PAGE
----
A traditional town on the island of Kea.
Considering the islands mentioned above, the most beautiful beach can be found on the island of Amorgos and is called Agia Anna.
It is located on the southeast coast of the island, near the Panagia Chozoviotissa Monastery, one of the most famous attractions on Amorgos. This monastery, built into the rock, offers a spectacular view of the beach and the sea.
The surrounding area is characterized by impressive cliffs and panoramic views of the coastline. The beach is mostly composed of pebbles, giving it a rustic and natural appearance, creating a charming atmosphere in contrast to the crystal-clear sea. It's perfect to reach by boat to enjoy its beauty from a unique perspective!
Every season is perfect for visiting the Cyclades Islands. However, if you love the lively atmosphere of summer and warm days on the beach, then this season may be the best choice for you.
Spring (April - June) is an ideal season to visit the Cyclades, as the weather is mild and pleasant. The islands are less crowded, allowing you to enjoy greater tranquility. Additionally, nature awakens, and you can witness vibrant blooms and green landscapes.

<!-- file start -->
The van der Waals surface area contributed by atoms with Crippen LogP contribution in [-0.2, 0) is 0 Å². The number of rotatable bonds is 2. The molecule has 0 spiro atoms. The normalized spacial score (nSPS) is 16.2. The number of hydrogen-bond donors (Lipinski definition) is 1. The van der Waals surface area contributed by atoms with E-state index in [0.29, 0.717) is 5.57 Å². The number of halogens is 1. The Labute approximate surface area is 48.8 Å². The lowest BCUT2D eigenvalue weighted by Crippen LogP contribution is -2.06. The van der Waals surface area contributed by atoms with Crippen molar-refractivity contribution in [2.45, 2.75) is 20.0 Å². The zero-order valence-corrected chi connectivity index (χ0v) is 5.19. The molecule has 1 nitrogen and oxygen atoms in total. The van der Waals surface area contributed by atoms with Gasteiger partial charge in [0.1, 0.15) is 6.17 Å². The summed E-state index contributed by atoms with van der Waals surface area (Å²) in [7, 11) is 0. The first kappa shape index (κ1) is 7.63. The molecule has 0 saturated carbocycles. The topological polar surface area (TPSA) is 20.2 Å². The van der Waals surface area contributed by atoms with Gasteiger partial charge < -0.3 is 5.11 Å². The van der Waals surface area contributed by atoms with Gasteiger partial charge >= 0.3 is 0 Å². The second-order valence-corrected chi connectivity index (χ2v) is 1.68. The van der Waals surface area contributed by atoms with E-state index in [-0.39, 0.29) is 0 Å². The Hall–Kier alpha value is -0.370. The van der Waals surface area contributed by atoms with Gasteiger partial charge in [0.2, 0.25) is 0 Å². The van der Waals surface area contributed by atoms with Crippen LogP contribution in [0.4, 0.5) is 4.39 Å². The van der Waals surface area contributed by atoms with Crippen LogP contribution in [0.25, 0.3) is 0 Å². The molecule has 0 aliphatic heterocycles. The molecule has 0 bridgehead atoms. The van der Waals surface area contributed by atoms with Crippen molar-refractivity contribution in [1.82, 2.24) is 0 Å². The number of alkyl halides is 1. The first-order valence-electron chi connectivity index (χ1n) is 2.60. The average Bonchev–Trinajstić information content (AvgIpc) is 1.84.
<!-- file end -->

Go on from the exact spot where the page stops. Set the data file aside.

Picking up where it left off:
During Fall (September - November), temperatures are still pleasant, and the islands are less crowded than in summer. Furthermore, the beaches are still accessible, allowing you to enjoy a more relaxed and authentic atmosphere.
A sailing trip in Greece, with or without a skipper, is undoubtedly an experience you will remember forever. The ability to customize your trip without constraints and limitations makes it a perfect vacation for those who love tranquility and direct contact with nature.
To reach the Cyclades, you can choose to depart from Athens, easily accessible from any European airport, or you can reach directly one of the main islands and rent your boat there.
With Sailogy, you can choose the option that best suits your needs. Check the availability of boats in the Cyclades Islands to plan your next dream vacation!